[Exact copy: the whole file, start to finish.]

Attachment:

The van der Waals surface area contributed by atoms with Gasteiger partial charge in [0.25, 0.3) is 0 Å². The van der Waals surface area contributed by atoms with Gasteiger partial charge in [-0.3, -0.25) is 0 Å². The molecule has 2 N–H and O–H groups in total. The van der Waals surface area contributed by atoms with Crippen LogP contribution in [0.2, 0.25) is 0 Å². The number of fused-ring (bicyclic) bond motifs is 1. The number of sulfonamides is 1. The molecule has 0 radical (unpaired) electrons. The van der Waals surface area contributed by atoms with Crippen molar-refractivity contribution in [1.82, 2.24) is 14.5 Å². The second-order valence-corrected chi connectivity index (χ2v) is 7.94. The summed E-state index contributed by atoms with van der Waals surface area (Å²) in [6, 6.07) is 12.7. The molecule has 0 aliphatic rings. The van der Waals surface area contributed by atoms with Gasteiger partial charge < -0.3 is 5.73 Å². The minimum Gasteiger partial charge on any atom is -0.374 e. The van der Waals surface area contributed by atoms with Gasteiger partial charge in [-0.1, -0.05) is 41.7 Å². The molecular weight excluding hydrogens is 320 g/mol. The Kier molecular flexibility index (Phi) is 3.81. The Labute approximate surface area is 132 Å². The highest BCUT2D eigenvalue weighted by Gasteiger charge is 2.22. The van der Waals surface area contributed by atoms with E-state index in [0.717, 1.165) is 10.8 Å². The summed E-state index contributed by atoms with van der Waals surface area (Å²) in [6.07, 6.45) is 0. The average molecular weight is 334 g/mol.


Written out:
The van der Waals surface area contributed by atoms with Gasteiger partial charge in [0.25, 0.3) is 0 Å². The van der Waals surface area contributed by atoms with Gasteiger partial charge in [-0.3, -0.25) is 0 Å². The molecule has 2 N–H and O–H groups in total. The van der Waals surface area contributed by atoms with Crippen LogP contribution in [0.2, 0.25) is 0 Å². The number of fused-ring (bicyclic) bond motifs is 1. The number of sulfonamides is 1. The molecule has 0 radical (unpaired) electrons. The van der Waals surface area contributed by atoms with Crippen molar-refractivity contribution in [1.82, 2.24) is 14.5 Å². The second-order valence-corrected chi connectivity index (χ2v) is 7.94. The summed E-state index contributed by atoms with van der Waals surface area (Å²) in [6, 6.07) is 12.7. The molecule has 0 aliphatic rings. The van der Waals surface area contributed by atoms with Gasteiger partial charge < -0.3 is 5.73 Å². The minimum Gasteiger partial charge on any atom is -0.374 e. The van der Waals surface area contributed by atoms with Gasteiger partial charge in [-0.1, -0.05) is 41.7 Å². The molecular weight excluding hydrogens is 320 g/mol. The Kier molecular flexibility index (Phi) is 3.81. The Labute approximate surface area is 132 Å². The highest BCUT2D eigenvalue weighted by Gasteiger charge is 2.22. The van der Waals surface area contributed by atoms with E-state index in [0.717, 1.165) is 10.8 Å². The summed E-state index contributed by atoms with van der Waals surface area (Å²) in [6.07, 6.45) is 0. The average molecular weight is 334 g/mol.